The width of the CI is (an estimate of) the precision obtained to estimate the parameter based on the sampling variation. Note that this precision can be arbitrarily high with arbitrarily large sample sizes - and that it does not indicate any "correctness" of the estimate. The "precision" measured by the CI is a sample-statistical feature and it must not be mistaken as "likely range of the 'true' parameter value"! (as such it is often wrongly described in stats textbooks) It is easily possible to get a very highly precise estimate that is grossly "wrong", simply because the underlying model was "wrong" (for instance missing a non-linear relationship, missing a relevant predictor or interaction) or the experiment was inadequate (for instance by non-random sampling, introducing biases, "wrong" read-outs etc.).
You first have to discuss the adequacy of the experiment, you then have to discuss different sensible models, then you may decide for a favorable model (due to some scientific [not statistical!] reasons), assuming that it is adequate or the best available for your purpose (you may also really use different models and see how this impacts the estimation of your parameter of interest). Then you can take the withs of the CIs as indication for the statistical precision of the parameter estimates and discuss their location (i.e. the effect sizes) in the context of your scientific question (e.g.: is an OR of 1.066 or up to 1.069 somehow relevant?).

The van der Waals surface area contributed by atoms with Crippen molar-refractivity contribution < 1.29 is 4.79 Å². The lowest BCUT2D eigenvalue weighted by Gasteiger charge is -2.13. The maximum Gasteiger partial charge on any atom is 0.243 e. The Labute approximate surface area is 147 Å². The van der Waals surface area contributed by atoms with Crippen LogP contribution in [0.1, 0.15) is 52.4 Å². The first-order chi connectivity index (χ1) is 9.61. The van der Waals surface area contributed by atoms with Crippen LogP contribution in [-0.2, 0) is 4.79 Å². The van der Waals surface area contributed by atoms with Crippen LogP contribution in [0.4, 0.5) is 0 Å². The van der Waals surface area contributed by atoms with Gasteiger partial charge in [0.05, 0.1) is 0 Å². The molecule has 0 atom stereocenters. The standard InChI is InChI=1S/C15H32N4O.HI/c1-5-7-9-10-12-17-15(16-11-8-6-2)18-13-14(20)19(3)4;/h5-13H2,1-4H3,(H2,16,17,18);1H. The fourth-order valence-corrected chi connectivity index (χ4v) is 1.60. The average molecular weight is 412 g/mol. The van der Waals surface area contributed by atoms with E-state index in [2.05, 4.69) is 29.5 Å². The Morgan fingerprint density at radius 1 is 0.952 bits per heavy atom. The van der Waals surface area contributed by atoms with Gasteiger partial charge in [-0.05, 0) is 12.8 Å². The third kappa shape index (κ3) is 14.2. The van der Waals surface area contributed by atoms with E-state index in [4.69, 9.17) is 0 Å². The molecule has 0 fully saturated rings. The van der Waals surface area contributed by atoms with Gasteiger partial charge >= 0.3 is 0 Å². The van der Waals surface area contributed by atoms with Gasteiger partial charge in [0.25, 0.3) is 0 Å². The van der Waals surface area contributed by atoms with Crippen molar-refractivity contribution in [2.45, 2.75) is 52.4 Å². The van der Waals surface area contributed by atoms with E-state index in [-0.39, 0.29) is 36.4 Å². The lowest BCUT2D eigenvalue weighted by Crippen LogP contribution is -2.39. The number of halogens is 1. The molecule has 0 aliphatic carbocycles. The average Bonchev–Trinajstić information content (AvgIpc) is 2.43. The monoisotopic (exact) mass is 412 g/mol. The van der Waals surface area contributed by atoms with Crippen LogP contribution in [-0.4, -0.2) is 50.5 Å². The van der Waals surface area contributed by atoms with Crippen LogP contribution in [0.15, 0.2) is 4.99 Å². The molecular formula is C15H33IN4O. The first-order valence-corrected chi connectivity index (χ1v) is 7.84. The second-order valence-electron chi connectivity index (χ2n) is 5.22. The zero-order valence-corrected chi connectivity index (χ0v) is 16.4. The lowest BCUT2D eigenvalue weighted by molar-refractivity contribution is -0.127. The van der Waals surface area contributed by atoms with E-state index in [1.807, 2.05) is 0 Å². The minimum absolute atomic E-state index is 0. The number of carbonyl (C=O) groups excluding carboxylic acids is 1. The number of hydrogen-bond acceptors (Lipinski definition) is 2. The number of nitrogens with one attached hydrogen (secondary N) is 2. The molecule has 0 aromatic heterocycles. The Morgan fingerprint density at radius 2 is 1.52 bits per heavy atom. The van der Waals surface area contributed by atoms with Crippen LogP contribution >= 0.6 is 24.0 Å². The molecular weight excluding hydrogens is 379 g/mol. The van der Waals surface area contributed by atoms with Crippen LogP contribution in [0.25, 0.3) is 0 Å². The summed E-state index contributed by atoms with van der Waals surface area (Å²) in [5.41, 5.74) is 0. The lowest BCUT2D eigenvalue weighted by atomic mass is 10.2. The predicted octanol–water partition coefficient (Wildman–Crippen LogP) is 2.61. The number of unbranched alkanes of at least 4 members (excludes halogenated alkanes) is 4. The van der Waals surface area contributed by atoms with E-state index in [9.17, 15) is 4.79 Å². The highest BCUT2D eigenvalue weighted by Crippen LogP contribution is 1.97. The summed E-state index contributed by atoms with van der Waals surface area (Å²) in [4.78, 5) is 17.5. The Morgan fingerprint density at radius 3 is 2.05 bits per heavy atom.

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Thank you for the additional and insightful information. Dr Linden I did run a random sample and the CI were slightly wider although I ended up loosing significance of some of variables.
What do you all think about weight /normalize in SAS?
Ronán Michael Conroy
Royal College of Surgeons in Ireland
I think that the size of the effect is part of the explanation. If this is the hazard ratio for blood pressure or age, for example, the effect size is for a one-millimetre or one-year increase in the predictor, so the effect is very small.